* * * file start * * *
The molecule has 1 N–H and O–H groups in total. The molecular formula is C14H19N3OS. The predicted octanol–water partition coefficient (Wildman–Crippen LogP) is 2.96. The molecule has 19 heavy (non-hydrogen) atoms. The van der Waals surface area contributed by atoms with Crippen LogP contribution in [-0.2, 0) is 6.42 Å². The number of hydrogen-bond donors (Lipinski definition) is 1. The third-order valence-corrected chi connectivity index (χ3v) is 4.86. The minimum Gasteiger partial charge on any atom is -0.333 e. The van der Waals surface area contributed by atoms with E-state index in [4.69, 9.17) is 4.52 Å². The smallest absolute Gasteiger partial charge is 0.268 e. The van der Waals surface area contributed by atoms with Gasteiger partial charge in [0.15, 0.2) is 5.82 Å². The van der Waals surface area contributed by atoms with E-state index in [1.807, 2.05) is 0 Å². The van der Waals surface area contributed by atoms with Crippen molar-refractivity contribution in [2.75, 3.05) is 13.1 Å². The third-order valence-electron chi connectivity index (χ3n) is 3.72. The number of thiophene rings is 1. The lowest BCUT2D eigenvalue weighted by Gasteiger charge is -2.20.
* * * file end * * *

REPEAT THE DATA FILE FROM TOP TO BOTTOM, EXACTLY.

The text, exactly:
The molecule has 1 N–H and O–H groups in total. The molecular formula is C14H19N3OS. The predicted octanol–water partition coefficient (Wildman–Crippen LogP) is 2.96. The molecule has 19 heavy (non-hydrogen) atoms. The van der Waals surface area contributed by atoms with Crippen LogP contribution in [-0.2, 0) is 6.42 Å². The number of hydrogen-bond donors (Lipinski definition) is 1. The third-order valence-corrected chi connectivity index (χ3v) is 4.86. The minimum Gasteiger partial charge on any atom is -0.333 e. The van der Waals surface area contributed by atoms with E-state index in [4.69, 9.17) is 4.52 Å². The smallest absolute Gasteiger partial charge is 0.268 e. The van der Waals surface area contributed by atoms with Gasteiger partial charge in [0.15, 0.2) is 5.82 Å². The van der Waals surface area contributed by atoms with E-state index in [1.807, 2.05) is 0 Å². The van der Waals surface area contributed by atoms with Crippen molar-refractivity contribution in [2.75, 3.05) is 13.1 Å². The third-order valence-electron chi connectivity index (χ3n) is 3.72. The number of thiophene rings is 1. The lowest BCUT2D eigenvalue weighted by Gasteiger charge is -2.20.